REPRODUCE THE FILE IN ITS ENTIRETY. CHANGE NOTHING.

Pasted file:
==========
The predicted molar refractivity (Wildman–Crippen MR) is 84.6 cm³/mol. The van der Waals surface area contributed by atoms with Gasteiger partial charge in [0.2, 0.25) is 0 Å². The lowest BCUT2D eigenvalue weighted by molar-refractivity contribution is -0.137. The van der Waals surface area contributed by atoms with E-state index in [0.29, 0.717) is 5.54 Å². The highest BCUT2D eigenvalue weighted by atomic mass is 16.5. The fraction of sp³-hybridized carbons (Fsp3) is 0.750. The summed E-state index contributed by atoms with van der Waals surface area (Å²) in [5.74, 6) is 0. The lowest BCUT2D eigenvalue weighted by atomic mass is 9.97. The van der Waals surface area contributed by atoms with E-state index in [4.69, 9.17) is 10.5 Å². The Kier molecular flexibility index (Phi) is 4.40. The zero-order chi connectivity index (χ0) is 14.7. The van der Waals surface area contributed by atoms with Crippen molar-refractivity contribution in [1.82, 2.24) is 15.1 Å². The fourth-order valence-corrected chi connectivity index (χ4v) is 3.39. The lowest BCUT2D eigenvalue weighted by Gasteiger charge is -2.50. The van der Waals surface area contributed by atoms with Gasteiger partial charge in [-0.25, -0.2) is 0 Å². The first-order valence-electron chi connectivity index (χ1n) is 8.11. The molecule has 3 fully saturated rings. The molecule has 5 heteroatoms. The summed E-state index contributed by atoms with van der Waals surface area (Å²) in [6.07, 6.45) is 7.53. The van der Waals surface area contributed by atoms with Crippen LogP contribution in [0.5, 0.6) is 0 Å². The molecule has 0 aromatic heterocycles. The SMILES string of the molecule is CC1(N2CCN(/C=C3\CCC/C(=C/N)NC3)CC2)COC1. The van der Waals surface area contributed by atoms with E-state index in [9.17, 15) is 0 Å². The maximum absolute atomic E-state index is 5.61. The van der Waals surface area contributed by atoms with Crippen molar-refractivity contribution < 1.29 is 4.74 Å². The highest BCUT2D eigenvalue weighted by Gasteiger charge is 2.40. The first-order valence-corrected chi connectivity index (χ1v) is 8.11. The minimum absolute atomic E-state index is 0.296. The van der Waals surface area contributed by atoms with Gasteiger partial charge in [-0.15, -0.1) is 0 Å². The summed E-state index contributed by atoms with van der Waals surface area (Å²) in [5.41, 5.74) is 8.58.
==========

The predicted molar refractivity (Wildman–Crippen MR) is 84.6 cm³/mol. The van der Waals surface area contributed by atoms with Gasteiger partial charge in [0.2, 0.25) is 0 Å². The lowest BCUT2D eigenvalue weighted by molar-refractivity contribution is -0.137. The van der Waals surface area contributed by atoms with E-state index in [0.29, 0.717) is 5.54 Å². The highest BCUT2D eigenvalue weighted by atomic mass is 16.5. The fraction of sp³-hybridized carbons (Fsp3) is 0.750. The summed E-state index contributed by atoms with van der Waals surface area (Å²) in [5.74, 6) is 0. The lowest BCUT2D eigenvalue weighted by atomic mass is 9.97. The van der Waals surface area contributed by atoms with E-state index in [4.69, 9.17) is 10.5 Å². The Kier molecular flexibility index (Phi) is 4.40. The zero-order chi connectivity index (χ0) is 14.7. The van der Waals surface area contributed by atoms with Crippen molar-refractivity contribution in [1.82, 2.24) is 15.1 Å². The fourth-order valence-corrected chi connectivity index (χ4v) is 3.39. The lowest BCUT2D eigenvalue weighted by Gasteiger charge is -2.50. The van der Waals surface area contributed by atoms with Gasteiger partial charge in [-0.25, -0.2) is 0 Å². The first-order valence-electron chi connectivity index (χ1n) is 8.11. The molecule has 3 fully saturated rings. The molecule has 5 heteroatoms. The summed E-state index contributed by atoms with van der Waals surface area (Å²) in [6.07, 6.45) is 7.53. The van der Waals surface area contributed by atoms with Crippen LogP contribution in [0.5, 0.6) is 0 Å². The molecule has 0 aromatic heterocycles. The SMILES string of the molecule is CC1(N2CCN(/C=C3\CCC/C(=C/N)NC3)CC2)COC1. The van der Waals surface area contributed by atoms with E-state index in [9.17, 15) is 0 Å². The maximum absolute atomic E-state index is 5.61. The van der Waals surface area contributed by atoms with Crippen molar-refractivity contribution < 1.29 is 4.74 Å². The highest BCUT2D eigenvalue weighted by Gasteiger charge is 2.40. The first-order valence-corrected chi connectivity index (χ1v) is 8.11. The minimum absolute atomic E-state index is 0.296. The van der Waals surface area contributed by atoms with Gasteiger partial charge in [-0.15, -0.1) is 0 Å². The summed E-state index contributed by atoms with van der Waals surface area (Å²) in [5.41, 5.74) is 8.58.